WESTPORT, CT (Reuters Health) Feb 16 – Self-hypnosis appears to be a quick and effective approach to the management of chronic dyspnea in pediatric patients, according to findings published in the February issue of Pediatrics.
Dr. Ran D. Anbar, of the State University of New York Upstate Medical University, Syracuse, notes that hypnotherapy can be helpful in the management of anxiety and other conditions that can contribute to dyspnea.
To investigate the efficacy of self-hypnosis in this regard, Dr. Anbar, a pulmonologist, conducted a retrospective study of a total of 17 of his patients (mean age 13.4 years) who had had recurrent difficulty in breathing or shortness of breath for at least 1 month.
The patients had normal pulmonary function at rest and 12 had been diagnosed with other conditions, including five with asthma, five with allergies, and two with gastroesophageal reflux. In addition, 15 also had symptoms including apparent anxiety, chest tightness, cough, wheeze and difficulty with inspiration.
The circumstances were such, Dr. Anbar told Reuters Health, that “many patients were unlikely to achieve rapid improvement in their symptoms without the use of hypnotherapy.”
Accordingly, 16 of the patients underwent one or two individual 15- to 45-minute sessions in which hypnotic self-induction techniques were taught. Patients were encouraged to imagine their lungs changing from a dyspneic to a healthy state, and to practice and use the techniques when needed.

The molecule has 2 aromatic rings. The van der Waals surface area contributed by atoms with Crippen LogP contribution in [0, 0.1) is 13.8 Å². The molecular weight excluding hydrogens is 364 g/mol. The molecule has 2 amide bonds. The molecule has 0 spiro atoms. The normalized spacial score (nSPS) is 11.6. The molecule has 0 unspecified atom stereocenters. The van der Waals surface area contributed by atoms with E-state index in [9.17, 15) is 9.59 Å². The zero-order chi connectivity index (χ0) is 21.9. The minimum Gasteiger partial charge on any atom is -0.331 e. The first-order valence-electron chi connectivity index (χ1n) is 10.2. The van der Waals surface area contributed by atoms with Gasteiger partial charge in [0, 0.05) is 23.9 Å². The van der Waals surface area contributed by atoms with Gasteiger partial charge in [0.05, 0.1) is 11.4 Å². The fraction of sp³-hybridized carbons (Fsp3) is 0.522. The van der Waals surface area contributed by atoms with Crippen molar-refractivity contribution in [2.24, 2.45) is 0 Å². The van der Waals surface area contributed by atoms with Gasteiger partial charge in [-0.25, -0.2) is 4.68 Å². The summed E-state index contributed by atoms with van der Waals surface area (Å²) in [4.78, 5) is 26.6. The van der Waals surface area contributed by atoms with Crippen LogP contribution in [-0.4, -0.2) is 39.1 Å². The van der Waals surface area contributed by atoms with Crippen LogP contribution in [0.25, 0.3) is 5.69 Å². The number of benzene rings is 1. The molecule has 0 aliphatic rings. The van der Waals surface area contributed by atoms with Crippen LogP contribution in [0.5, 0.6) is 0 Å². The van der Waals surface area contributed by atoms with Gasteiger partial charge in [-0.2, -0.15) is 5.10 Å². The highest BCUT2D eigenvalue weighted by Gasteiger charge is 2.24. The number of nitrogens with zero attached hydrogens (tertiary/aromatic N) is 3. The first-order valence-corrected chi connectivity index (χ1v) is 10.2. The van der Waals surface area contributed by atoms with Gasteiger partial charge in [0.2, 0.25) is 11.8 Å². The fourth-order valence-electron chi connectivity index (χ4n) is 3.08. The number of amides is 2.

Although the average duration of dyspnea before learning self-hypnosis was 2 years, 13 of the patients “reported their dyspnea and any associated symptoms had resolved within 1 month of their final hypnosis instruction session.”
Dr. Anbar added that “it would be very difficult for me to practice medicine without use of hypnosis, because for some of my patients self-hypnosis is more likely to work than medications.”
Tanna Hoagland is a certified Hypnotherapist.
Dr. Gnap is a family practice physician and behavioral medicine specialist in suburban Chicago. Dr. Gnap developed the Inner Control™ Program in 1970 and has worked with thousands of people to improve and correct medical, emotional, behavioral and learning problems including performance. He started the Inner Control program because so many patients asked, “what more can be done along with traditional treatment methods?”